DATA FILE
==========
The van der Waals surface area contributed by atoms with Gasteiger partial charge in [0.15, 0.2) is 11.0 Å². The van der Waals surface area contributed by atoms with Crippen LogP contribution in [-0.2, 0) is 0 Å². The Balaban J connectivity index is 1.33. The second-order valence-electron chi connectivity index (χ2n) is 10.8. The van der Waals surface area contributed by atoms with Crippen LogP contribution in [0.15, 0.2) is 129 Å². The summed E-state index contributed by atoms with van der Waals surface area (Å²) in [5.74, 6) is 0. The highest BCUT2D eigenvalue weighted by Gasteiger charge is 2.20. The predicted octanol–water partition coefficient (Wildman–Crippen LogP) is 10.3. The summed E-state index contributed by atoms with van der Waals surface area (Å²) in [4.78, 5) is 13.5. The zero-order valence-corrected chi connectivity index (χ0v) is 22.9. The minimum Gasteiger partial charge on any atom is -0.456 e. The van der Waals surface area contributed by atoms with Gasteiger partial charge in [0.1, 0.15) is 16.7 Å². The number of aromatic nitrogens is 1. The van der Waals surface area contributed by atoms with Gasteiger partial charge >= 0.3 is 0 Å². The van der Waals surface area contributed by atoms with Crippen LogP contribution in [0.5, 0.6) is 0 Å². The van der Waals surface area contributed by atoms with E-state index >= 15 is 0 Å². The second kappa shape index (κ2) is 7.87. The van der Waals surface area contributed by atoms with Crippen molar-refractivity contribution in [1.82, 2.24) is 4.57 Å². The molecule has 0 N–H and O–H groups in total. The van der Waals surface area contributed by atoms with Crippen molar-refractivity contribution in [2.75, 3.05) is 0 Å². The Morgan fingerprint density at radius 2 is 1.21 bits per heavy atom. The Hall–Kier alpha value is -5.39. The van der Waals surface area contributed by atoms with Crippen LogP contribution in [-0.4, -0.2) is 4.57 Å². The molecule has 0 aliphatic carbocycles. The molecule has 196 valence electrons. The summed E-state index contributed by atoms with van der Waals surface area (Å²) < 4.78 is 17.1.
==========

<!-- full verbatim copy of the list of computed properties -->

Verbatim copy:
The van der Waals surface area contributed by atoms with Gasteiger partial charge in [0.15, 0.2) is 11.0 Å². The van der Waals surface area contributed by atoms with Crippen LogP contribution in [-0.2, 0) is 0 Å². The Balaban J connectivity index is 1.33. The second-order valence-electron chi connectivity index (χ2n) is 10.8. The van der Waals surface area contributed by atoms with Crippen LogP contribution in [0.15, 0.2) is 129 Å². The summed E-state index contributed by atoms with van der Waals surface area (Å²) in [5.74, 6) is 0. The highest BCUT2D eigenvalue weighted by Gasteiger charge is 2.20. The predicted octanol–water partition coefficient (Wildman–Crippen LogP) is 10.3. The summed E-state index contributed by atoms with van der Waals surface area (Å²) in [4.78, 5) is 13.5. The zero-order valence-corrected chi connectivity index (χ0v) is 22.9. The minimum Gasteiger partial charge on any atom is -0.456 e. The van der Waals surface area contributed by atoms with Gasteiger partial charge in [0.1, 0.15) is 16.7 Å². The number of aromatic nitrogens is 1. The van der Waals surface area contributed by atoms with Gasteiger partial charge >= 0.3 is 0 Å². The van der Waals surface area contributed by atoms with Crippen LogP contribution in [0.5, 0.6) is 0 Å². The van der Waals surface area contributed by atoms with E-state index >= 15 is 0 Å². The second kappa shape index (κ2) is 7.87. The van der Waals surface area contributed by atoms with Crippen molar-refractivity contribution in [1.82, 2.24) is 4.57 Å². The molecule has 0 N–H and O–H groups in total. The van der Waals surface area contributed by atoms with Crippen molar-refractivity contribution in [2.75, 3.05) is 0 Å². The Morgan fingerprint density at radius 2 is 1.21 bits per heavy atom. The Hall–Kier alpha value is -5.39. The van der Waals surface area contributed by atoms with Crippen LogP contribution in [-0.4, -0.2) is 4.57 Å². The molecule has 0 aliphatic carbocycles. The molecule has 196 valence electrons. The summed E-state index contributed by atoms with van der Waals surface area (Å²) < 4.78 is 17.1.